21. My doctors have advised me to take Omega 3, B12, and vitamin D supplements for my mental health (in addition to things like SSRIs and cognitive behavioral therapy).

    In uni, I decided to go vegetarian without having done much research (and with a shoestring grocery budget – sriracha on buttered noodles isn't a healthy meal, kids!) The resulting deficiencies exacerbated my existing mental health struggles, so I saw quite extreme benefits from adding the supplements my doctor recommended.

    Now that I eat a more nutritionally balanced diet, I'm never sure if it's just the placebo effect, but I think they are still useful to me (especially the vitamin D in winter).

  22. I'm not remotely surprised. If I eat a lot of processed foods, my systems slow down and I don't feel well overall. But when I eat better, I feel better in general.

  23. A friend of mine researches the effects of potassium and magnesium in treatment of oversensitivity, which has been very useful for, among other groups, the autistic community, who frequently have oversensitivity.

    I am always worried about these kind of studies, though. I remember this scientist who dedicated maybe a couple of pages of conjecture on how gut bacteria are relevant to autism, then used big platforms like Big Think to market his book based solely on this conjecture.

    Basically; Nutrition studies and psychology studies are frought with bad study designs or just downright elitist in their rhetoric. Recently, I read a neurological paper which concluded that, because they hadn't recruited among "syndromic" autistics, their results should be interpreted as "underrepresented". In other words, they argued without self-reflection that because the participants they tested on had the least outwardly visible behavioural phenotype and were 0.5% relevant, their finding should be assumed more relevant for people with completely different behavioural phenotypes should be assumed to benefit more rather than less.

    This happens a lot in behavioural research and it's really upsetting.

  24. FINALLY! Someone is presenting the amazing research on this. Please do more in this arena! there is so much amazing research in the interesting intersection diet exercise and mental health and adhd mood disorders and developmental disorders.

  25. No surprise here. I have bioolar 1, and it's genetic. I've had it since birth. In my early 20's I decided to get healthy- bettering my diet and getting regular exercise- and my highs and lows became SO much easier to manage.

    I still need meds, but it is easier to manage when I can't get them.

  26. Interesting video – thank you.

    The connection to inflammation is thought-provoking. I know on days when I am at my worst mentally I am often also generally achey in my body. I always thought that it was psychosomatic. Now I am wondering if it is not just inflammation generally. Hmmm…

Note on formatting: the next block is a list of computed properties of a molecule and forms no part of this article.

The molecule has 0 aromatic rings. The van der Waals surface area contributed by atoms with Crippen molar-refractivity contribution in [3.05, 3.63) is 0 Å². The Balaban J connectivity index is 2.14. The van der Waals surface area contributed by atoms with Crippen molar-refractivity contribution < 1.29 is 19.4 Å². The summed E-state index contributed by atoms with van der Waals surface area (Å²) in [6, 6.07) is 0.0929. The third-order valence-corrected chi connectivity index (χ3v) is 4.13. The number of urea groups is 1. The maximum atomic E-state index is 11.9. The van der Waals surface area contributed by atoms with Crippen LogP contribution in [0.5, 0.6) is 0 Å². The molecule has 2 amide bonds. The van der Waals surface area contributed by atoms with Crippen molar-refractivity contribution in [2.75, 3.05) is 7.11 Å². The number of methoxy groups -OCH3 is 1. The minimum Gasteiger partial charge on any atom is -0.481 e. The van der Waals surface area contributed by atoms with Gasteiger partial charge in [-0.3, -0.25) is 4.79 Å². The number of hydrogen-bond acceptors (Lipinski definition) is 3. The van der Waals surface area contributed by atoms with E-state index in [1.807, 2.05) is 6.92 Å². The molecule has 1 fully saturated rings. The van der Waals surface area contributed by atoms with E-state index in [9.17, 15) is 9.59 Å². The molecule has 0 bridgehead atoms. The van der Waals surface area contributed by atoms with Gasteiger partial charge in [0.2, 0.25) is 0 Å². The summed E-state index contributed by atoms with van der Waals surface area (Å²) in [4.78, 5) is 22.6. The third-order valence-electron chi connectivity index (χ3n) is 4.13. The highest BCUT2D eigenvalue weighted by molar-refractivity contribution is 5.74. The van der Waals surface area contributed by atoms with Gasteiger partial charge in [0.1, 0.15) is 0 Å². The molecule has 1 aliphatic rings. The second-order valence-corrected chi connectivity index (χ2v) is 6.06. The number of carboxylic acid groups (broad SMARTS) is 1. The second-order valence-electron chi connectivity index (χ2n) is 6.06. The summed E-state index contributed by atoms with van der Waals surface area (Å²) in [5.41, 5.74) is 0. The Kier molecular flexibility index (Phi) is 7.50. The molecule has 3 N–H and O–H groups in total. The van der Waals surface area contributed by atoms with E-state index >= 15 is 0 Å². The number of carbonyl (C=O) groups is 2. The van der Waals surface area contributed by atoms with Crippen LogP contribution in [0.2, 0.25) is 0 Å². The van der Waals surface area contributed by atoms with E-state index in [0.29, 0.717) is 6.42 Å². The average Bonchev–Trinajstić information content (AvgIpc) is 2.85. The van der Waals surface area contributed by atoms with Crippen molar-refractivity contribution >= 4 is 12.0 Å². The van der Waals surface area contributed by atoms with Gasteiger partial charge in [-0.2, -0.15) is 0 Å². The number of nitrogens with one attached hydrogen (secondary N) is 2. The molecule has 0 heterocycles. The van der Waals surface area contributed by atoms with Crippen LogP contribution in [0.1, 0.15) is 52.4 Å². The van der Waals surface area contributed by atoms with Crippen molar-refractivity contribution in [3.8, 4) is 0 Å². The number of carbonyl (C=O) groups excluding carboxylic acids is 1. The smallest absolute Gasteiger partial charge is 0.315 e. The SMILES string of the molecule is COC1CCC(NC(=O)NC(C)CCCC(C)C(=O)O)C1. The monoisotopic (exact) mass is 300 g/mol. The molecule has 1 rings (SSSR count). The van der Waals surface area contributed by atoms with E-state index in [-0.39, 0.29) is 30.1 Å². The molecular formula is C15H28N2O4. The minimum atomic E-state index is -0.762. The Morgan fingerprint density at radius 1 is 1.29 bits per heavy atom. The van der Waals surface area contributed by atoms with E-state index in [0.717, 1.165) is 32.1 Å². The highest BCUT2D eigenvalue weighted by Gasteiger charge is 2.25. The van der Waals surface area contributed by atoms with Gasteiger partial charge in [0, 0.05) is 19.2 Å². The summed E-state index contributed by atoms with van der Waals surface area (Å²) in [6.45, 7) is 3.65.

27. There are many good reasons for eating well, so this is just another one on the list, and one that has no real downside. The problem is many of the mental illnesses that seem like they would benefit from eating a healthier diet are ones that make it more difficult to accomplish a healthier diet. Shopping, choosing good foods, cooking, and eating them are all gigantic hurdles when getting out of bed to use the washroom is already taking up someone's entire energy budget for the day.

  28. im pretty shure of a link between your types of gut bacteria and mental health.
    so if you only eat fast carbohydrates like pure sugar, most of bacteria in the beginning of your gut will be carbohydrate-eating and all bacteria in the deeper gut will be eating something else (neather carbohydrates nor fats or preoteins since almost nothing except a few carbohydrates could get there)

  29. I am happy to see this investigated by SciShow and brought to attention.
    The first thing my psychiatric medicine doctor did was change my diet radically & put me on the right, but few supplements.
    I had been taking supplements before, as a precaution, but taking too much of anything just puts more stress on the body & you don't get the benefits you were aiming for.
    It helped immensely. I lost weight, gained energy & clarity of mind & even reduced my abusive behavior of my addiction.

  30. Vitamin B12, B6 and Foliate deficiencies symptoms include fatigue, weakness and low mood. Which are also typical symptoms of depression. It kind of makes sense fixing those deficiencies in the background would make said symptoms milder.

  31. Vegan with a healthy diet and depression for years. Don't want to think about how my mental health would look like without this 'diet' after this video…

  32. As SciShow has said many times that correlation does not imply causation. Could it be that people with depression don't eat well and that is why they show lower levels of nutrients?

  33. Omega-3 Are in every other video right now. However the same facts are also in the newest research, so their chance to be actually true is high. So eating fish and flesh makes happy? Morbid. Lets hope lab meat becomes a reality soon.

  34. I don’t know how much of a placebo it is but I feel less depressed when I eat more fermented foods like kombucha, yogurt, and kimchi regularly.

  35. Mental health IS physical health – I wonder why some people seem surprised. The brain – where mental functions take place – is part of the physical body after all.

  36. Healthy eating would be default for me if I had time, but thanks to capitalism I need to sell all that time for money to meet my basic needs, like housing or food… Seems a little rigged when people can't feed themselves healthily